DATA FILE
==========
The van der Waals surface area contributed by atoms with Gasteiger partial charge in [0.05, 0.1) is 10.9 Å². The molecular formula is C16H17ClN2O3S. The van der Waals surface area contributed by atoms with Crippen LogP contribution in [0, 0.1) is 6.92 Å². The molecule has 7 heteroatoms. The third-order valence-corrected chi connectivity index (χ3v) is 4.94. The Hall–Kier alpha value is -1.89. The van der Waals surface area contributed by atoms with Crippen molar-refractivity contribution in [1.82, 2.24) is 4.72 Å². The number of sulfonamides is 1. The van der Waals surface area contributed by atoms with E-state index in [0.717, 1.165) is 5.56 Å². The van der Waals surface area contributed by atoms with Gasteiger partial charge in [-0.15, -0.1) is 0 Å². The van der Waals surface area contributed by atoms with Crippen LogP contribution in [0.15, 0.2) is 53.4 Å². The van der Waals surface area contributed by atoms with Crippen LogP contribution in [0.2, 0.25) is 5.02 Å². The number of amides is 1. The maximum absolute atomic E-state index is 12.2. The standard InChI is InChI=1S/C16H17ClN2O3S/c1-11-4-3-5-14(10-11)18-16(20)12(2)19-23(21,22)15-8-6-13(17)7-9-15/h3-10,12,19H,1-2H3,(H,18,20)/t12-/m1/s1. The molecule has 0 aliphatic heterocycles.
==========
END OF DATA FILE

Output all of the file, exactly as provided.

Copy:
The van der Waals surface area contributed by atoms with Gasteiger partial charge in [0.05, 0.1) is 10.9 Å². The molecular formula is C16H17ClN2O3S. The van der Waals surface area contributed by atoms with Crippen LogP contribution in [0, 0.1) is 6.92 Å². The molecule has 7 heteroatoms. The third-order valence-corrected chi connectivity index (χ3v) is 4.94. The Hall–Kier alpha value is -1.89. The van der Waals surface area contributed by atoms with Crippen molar-refractivity contribution in [1.82, 2.24) is 4.72 Å². The number of sulfonamides is 1. The van der Waals surface area contributed by atoms with E-state index in [0.717, 1.165) is 5.56 Å². The van der Waals surface area contributed by atoms with Gasteiger partial charge in [-0.15, -0.1) is 0 Å². The van der Waals surface area contributed by atoms with Crippen LogP contribution in [0.15, 0.2) is 53.4 Å². The van der Waals surface area contributed by atoms with Crippen LogP contribution in [0.2, 0.25) is 5.02 Å². The number of amides is 1. The maximum absolute atomic E-state index is 12.2. The standard InChI is InChI=1S/C16H17ClN2O3S/c1-11-4-3-5-14(10-11)18-16(20)12(2)19-23(21,22)15-8-6-13(17)7-9-15/h3-10,12,19H,1-2H3,(H,18,20)/t12-/m1/s1. The molecule has 0 aliphatic heterocycles.